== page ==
Towles' buzzed-about first novel is an affectionate return to the post–Jazz Age years, and the literary style that grew out of it (though seasoned with expletives). Brooklyn girl Katey Kontent and her boardinghouse mate, Midwestern beauty Eve Ross, are expert flirts who become an instant, inseparable threesome with mysterious young banker Tinker Grey. With him, they hit all the hot nightspots and consume much alcohol. After a milk truck mauls his roadster with the women in it, permanently scarring Eve, the guilt-ridden Tinker devotes himself to her, though he and she both know he has stronger feelings for Katey. Strong-willed Katey works her way up the career ladder, from secretarial job on Wall Street to publisher's assistant at Condé Nast, forging friendships with society types and not allowing social niceties to stand in her way. Eve and Tinker grow apart, and then Kate, belatedly seeing Tinker for what he is, sadly gives up on him. Named after George Washington's book of moral and social codes,this novel documents with breezy intelligence and impeccable reserve the machinations of wealth and power at an historical moment that in some ways seems not so different from the current one. Tinker, echoing Gatsby, is permanently adrift. The novel is a bit light on plot, relying perhaps too much on description. But the characters are beautifully drawn, the dialogue is sharp and Towles avoids the period nostalgia and sentimentality to which a lesser writer might succumb.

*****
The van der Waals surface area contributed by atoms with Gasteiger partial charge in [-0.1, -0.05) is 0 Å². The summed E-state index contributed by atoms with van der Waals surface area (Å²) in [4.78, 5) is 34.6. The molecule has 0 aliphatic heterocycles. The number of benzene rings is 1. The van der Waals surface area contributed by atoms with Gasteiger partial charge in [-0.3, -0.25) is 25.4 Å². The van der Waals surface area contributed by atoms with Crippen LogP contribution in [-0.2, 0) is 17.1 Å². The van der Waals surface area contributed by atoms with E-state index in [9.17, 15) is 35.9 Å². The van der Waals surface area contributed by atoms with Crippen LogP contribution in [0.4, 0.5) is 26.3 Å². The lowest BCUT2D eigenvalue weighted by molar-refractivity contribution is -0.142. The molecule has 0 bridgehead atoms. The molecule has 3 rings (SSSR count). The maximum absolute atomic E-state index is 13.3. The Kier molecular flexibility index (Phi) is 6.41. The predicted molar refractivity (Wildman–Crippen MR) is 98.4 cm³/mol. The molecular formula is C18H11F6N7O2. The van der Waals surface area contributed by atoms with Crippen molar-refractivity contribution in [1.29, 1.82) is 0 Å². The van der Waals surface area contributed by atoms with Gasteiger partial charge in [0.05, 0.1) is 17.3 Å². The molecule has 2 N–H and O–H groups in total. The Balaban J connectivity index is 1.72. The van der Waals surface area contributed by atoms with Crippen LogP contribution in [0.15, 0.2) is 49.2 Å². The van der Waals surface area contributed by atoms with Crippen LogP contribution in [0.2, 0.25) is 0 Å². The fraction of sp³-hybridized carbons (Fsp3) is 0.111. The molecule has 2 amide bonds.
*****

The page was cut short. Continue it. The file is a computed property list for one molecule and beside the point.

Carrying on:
An elegant, pithy performance by a first-time novelist who couldn't seem more familiar with his characters or territory.



Sex on the Moon: The Amazing Story Behind the Most Audacious Heist in History by Ben Mezrich

Publishers Weekly-